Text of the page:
From Hannah Gadsby’s Douglas to The Great: what’s new to streaming in Australia in May – The Guardian

NetflixHannah Gadsby: Douglas

TV, Australia, 2020 out 26 May

When Hannah Gadsbys Netflix special Nanette landed in 2018, it seemed to shake the very foundations of comedy. The Tasmanian-born performer took audiences on a masterfully controlled revisionist rollercoaster ride of a history lesson, an expos full of take-no-prisoners polemic and personal insights, triggering a tsunami of thinkpieces that damn near broke the internet.

Her follow-up show, Douglas, in the words of the Guardians Jenny Valentish, skewers the proprietorial way that everything is named and claimed by powerful men and tackles the feedback she received from men who complained that Nanette was not comedy but a lecture.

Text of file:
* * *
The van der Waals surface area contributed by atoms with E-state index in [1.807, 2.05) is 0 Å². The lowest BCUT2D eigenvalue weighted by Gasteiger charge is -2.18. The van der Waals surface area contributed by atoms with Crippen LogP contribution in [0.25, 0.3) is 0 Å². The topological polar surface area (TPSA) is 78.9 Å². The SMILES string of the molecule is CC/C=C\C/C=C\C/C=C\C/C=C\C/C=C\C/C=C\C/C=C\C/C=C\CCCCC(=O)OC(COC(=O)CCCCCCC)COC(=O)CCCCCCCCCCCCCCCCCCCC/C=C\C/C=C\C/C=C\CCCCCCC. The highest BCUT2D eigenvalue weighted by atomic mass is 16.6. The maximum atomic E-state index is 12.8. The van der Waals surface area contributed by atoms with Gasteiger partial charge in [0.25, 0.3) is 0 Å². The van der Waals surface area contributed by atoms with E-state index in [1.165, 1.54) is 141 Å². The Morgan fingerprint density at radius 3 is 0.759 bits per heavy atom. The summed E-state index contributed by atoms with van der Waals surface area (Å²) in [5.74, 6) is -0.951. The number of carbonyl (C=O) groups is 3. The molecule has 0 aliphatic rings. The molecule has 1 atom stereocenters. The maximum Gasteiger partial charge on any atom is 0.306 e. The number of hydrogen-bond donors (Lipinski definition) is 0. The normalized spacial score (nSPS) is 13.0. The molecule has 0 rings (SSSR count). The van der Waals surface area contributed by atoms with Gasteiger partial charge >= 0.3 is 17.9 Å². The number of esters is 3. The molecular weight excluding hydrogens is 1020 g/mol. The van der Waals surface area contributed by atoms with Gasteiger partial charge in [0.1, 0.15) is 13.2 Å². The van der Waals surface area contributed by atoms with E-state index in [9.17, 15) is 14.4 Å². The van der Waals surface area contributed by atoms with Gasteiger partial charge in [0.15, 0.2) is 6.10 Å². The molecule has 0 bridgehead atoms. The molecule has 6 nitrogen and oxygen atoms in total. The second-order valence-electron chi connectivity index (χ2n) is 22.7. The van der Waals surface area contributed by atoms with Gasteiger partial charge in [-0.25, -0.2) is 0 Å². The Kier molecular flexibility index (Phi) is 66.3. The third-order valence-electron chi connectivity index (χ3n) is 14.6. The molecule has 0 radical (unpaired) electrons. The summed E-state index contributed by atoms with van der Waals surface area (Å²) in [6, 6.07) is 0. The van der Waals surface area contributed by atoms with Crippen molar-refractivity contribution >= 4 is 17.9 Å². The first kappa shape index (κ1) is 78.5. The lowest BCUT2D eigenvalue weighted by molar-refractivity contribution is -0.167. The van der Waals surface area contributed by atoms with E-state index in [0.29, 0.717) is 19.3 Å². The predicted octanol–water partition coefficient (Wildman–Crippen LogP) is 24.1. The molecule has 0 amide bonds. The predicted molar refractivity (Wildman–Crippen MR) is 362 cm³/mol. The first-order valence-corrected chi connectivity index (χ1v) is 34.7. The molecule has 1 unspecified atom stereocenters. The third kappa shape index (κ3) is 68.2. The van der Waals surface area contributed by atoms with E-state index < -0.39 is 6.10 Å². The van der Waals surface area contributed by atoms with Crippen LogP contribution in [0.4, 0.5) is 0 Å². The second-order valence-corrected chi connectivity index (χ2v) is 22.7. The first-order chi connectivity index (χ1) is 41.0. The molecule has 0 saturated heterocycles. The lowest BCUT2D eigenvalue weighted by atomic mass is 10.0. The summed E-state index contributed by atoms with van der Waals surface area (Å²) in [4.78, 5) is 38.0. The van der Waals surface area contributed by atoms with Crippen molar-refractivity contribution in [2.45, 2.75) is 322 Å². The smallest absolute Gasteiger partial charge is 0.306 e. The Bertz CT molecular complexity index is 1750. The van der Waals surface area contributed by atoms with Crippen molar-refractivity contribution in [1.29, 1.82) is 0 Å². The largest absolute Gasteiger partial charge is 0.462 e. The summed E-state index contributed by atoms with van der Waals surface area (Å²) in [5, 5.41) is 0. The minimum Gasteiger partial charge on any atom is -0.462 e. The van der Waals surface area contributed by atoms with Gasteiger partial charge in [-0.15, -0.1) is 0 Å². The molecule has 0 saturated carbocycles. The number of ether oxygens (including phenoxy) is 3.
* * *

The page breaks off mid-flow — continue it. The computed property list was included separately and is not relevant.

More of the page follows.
Interactive TV, US, 2020 out 12 May

Whenever I hear about a new interactive online video experiment, I hope itll be as great as the Like a Rolling Stone interactive video, or as interestingly techie as the Google Chrome-integrated music video The Wilderness Downtown, or as weirdly tangled and expansive as the 2014 narrative short Possibilia.

I havent seen the new Unbreakable Kimmy Schmidt interactive special yet, but chances are it will be more like Black Mirrors Bandersnatch: ie a Choose Your Own Adventure style spin-off with limited narrative possibilities. The trailer shows Kimmy (Ellie Kemper) in the lead-up to her marriage to Prince Frederick (Daniel Radcliffe). In one scene the viewer can choose to either perform wedding planning duties or make out with Daniel Radcliffe. Naturally we would all choose the latter.

TV, US, 2020 out 8 May